Mass mayhem

By Thursday the more than full work week had started to interfere with my brain. After another long and intense meeting in the morning I had started to be forgetful, misplacing things. My body told me to go to sleep, and if that wasn’t possible, to go home. I did the latter, hoping for a quiet day on Friday, with only a few work-related things to attend to and the rest for rest.

But Friday turned out a little different. While I was in a deep and exhausted state of sleep, things started to unfold in Boston that were eerily reminiscent of Kabul. A 6 AM email from our office manager said ‘office closed, check the news.’ What I saw was beyond anything I’d ever expected to see in Boston – gunfire exchanges, captured on someone’s cellphone. Throughout the sequence I was struck by the barking dogs; animals know when something is amiss. There was mayhem in the animal kingdom and human kingdom alike.

Some of the action was very close to our office and many colleagues were in lockdown. They tweeted and facebooked to let people know they were OK. For people watching from a distance, these social media are a great thing and permitted full audience participation in the unfolding drama. News is no longer news but a series of personal experiences and opinions, especially when factual information is scarce.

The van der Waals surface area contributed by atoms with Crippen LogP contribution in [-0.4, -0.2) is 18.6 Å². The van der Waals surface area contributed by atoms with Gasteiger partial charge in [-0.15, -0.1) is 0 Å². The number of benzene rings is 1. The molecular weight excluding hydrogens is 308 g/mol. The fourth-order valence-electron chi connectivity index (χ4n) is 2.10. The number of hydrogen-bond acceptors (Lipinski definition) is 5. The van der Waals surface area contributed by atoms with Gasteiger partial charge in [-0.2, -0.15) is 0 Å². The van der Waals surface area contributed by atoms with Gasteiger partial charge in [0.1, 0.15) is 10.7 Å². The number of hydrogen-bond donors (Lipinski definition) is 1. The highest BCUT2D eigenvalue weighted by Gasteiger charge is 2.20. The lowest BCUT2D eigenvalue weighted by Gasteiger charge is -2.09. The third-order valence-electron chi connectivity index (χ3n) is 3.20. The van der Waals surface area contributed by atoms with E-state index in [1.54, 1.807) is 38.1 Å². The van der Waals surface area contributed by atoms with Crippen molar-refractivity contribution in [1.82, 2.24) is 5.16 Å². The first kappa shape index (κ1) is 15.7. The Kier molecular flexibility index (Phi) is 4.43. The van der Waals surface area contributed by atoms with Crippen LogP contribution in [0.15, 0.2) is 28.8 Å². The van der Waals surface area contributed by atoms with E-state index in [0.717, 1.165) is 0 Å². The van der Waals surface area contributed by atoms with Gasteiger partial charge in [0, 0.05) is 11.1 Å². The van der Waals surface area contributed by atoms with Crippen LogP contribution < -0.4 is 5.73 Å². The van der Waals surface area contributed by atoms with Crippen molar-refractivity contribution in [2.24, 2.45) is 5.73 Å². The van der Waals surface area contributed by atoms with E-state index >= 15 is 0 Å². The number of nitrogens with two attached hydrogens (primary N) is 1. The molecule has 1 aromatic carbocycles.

We went through the day listening to the radio and watching TV until we couldn’t stomach anymore the guessing games, the rumors and the interviews with classmates who told us the two suspects were smart, wonderful and friendly (‘even aggressively friendly,’ said one – was that a clue?), while we were shown their pictures. Once the older one was dead the 19 year old suddenly looked very vulnerable and wide-eyed in a way I associate with innocence. Of course we knew he wasn’t but I couldn’t help thinking that something had gone terribly wrong in his brain.

I am wondering how he can recover in a hospital where he is kept from people, if even there would be any, who’d want to wish him well, with all the anger of the world directed at him. I am wondering about a thousand other things that will forever be different in the lives of those directly and indirectly affected. We are now in a new normal someone said on the radio. They also said that after 9/11 and they will say it every time something cataclysmic happens here.

And yet such events happen every day somewhere in Iraq, in Afghanistan, in Syria, in Somalia, in the Congo – no longer considered cataclysmic because they are part of the old normal over there. Nothing changes. But here things will change. I expect even more paranoia and efforts that feed into the illusion that, in today’s world, we can be safe. We cannot, no one ever has. It is the price we pay for living.

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